At a work-study session October 5, Mayor Jo Anne Roake and members of the Village Council considered recommendations from Village Attorney Randy Autio on how to offer homeowners more protection from intensive marijuana-growing operations without running afoul of State law. Those recommendations were not made available to Corrales Comment by the deadline for this issue. But based on the attorney’s earlier advice, greater protections from cannabis odors, ventilation fan noise and grow-lights could be possible by requiring wider set-backs from residents’ property lines.

Complaints about disturbances from already-existing cannabis operations in Corrales have been lodged with Village officials. The following came from a resident near the greenhouses in the Corrales del Norte neighborhood operated by Spencer Komadina: “It is 12:45 a.m. September 25, 2021. The stench from Komadina’s pot facility woke me up.” On October 2, the same neighbor reported “It’s 9:30 p.m. and it smells like a frat pot party down here. We have to keep our windows closed.” Mayor Roake seeks remedies that could withstand legal challenge if commercial pot growers claim their right to farm cannabis established in state statute is infringed.

Last month the mayor said “We know state legalization of cannabis is causing many communities, including Corrales, concern. Many people are not necessarily opposed to cannabis, but they don’t want it next to their residences. “This is hard to achieve in a community like ours which doesn’t have industrial zones, and is zoned almost entirely as ‘agricultural one acre’ (A-1) and ‘agricultural two acres’(A-2), but we’re working on it.” In coming weeks, the Village Council is expected to amend its ordinance regulating the growing of marijuana. The mayor and council will take public comment at their October 12 meeting before voting on amendments to Ordinance No. 21-06.

At the September 14 council meeting, the council heard from the Village Attorney but insisted they were inclined to face cannabis growers’ lawsuits if it comes to that. A big problem is that Corrales has no alternative land use zoning category, such as one for light industry, to which any proposal for intensive cannabis growing could be directed. Autio advised the mayor and council that, as Corrales’ law and land use plan exist now, any attempt to block or obstruct large-scale marijuana growing here would almost surely face a lawsuit. Mayor Roake, a lawyer, concurred. “We will be sued and we will lose.” But some councillors said the Village shouldn’t be deterred by such a threat, arguing that it is more important to protect residents here than to be intimidated by possible legal action.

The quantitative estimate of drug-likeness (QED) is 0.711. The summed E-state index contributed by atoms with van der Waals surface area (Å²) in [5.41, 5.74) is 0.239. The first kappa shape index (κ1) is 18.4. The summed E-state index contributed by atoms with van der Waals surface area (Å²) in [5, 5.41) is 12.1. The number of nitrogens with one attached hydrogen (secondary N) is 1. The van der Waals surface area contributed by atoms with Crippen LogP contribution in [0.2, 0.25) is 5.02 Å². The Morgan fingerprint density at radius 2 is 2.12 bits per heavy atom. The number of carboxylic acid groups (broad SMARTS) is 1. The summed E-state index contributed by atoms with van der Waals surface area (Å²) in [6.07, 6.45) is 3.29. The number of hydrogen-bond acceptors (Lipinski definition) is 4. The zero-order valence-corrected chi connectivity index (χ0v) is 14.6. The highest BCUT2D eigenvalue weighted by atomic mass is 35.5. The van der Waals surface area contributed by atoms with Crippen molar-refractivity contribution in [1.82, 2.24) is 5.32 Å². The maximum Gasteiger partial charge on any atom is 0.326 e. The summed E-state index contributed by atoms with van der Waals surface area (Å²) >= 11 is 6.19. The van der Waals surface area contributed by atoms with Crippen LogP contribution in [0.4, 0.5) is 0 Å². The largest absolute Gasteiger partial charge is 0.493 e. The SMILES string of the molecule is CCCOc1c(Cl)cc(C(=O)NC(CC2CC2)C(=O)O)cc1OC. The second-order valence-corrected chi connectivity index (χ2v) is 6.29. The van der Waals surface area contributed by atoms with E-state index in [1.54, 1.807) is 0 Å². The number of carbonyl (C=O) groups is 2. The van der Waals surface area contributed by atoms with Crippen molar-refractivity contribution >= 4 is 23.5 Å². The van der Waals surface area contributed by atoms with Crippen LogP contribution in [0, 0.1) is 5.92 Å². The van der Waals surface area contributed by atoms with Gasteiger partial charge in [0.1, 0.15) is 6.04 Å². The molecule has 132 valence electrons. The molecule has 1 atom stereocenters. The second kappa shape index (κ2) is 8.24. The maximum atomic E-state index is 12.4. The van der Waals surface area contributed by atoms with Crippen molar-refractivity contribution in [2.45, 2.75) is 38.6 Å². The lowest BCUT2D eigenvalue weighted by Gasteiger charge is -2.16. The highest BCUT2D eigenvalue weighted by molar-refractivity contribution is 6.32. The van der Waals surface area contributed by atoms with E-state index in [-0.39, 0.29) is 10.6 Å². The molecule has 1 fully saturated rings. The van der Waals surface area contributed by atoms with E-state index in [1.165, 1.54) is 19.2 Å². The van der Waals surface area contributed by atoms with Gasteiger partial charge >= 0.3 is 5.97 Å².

Councillors indicated they are likely to address residents’ concerns about negative impacts from large-scale cannabis growing and processing by requiring that such operations have much greater set-backs from residences. Although some councillors wanted to impose a moratorium on marijuana-growing permit applications, Autio advised the Village legally cannot do that. On the other hand, the attorney pushed back on the notion that Corrales is particularly at risk for being overrun by cannabis businesses. “We have a couple of things in our favor,” he said.

Land in Corrales is expensive, and therefore not optimal for any agricultural venture. Furthermore, we don’t have a municipal water system and we don’t have many large commercial buildings. “We are not going to be the popular choice for growing marijuana,” Autio said. “Corrales is not a likely place for marijuana growers to target.” But they already have, some would argue, pointing to the greenhouse complex operated by Spencer Komadina.

At least four villagers have weighed in on the need for tighter restrictions on cannabis operations based on their experience with the Komadina operation. They took issue, as did residents in other parts of the Village, that marijuana growing should be treated no differently from any other crop. In his remarks to the council, former Village Councillor Fred Hashimoto said comparing marijuana-growing as just the same as any other crop is ridiculous. “To consider cannabis as a regular crop plant is ludicrous.  It’s much different than other crop plants,” he said , because “a pound of it in New Mexico sells for up to $4,500. Second, it’s frequently grown intensively in enclosed structures, which have 24-7 operations requiring huge amounts of water and electricity and high security measures such as fences, wires, lights and window bars;

“Third, in New Mexico, the regulation of cannabis businesses covers pages and pages of rules, regulations, certifications and licensures, and fourth, New Mexico limits me to growing only six plants in my backyard; it doesn’t limit me to only six chile plants or six stalks of corn. Municipalities and counties in many states have setbacks up to 1,000 feet for cannabis grow structures from residential property lines.  Corrales says, ‘25 feet.’” Hashimoto argued that establishing more restrictive setbacks for cannabis operations in residential neighborhoods can survive any legal challenge. “Such setback restrictions are not prohibiting use; they allow, but set limits.

“Attorneys might say, the Village can get sued if it steps out too far.  Really, the Village can get sued if it does or it doesn’t.  Other municipalities and counties are protective of their residential neighborhoods.  Corrales isn’t.” The former council member contended that, unlike some other municipalities that might want to control cannabis operations, Corrales could withstand a lawsuit asserting it had acted capriciously in enacting tighter restrictions.

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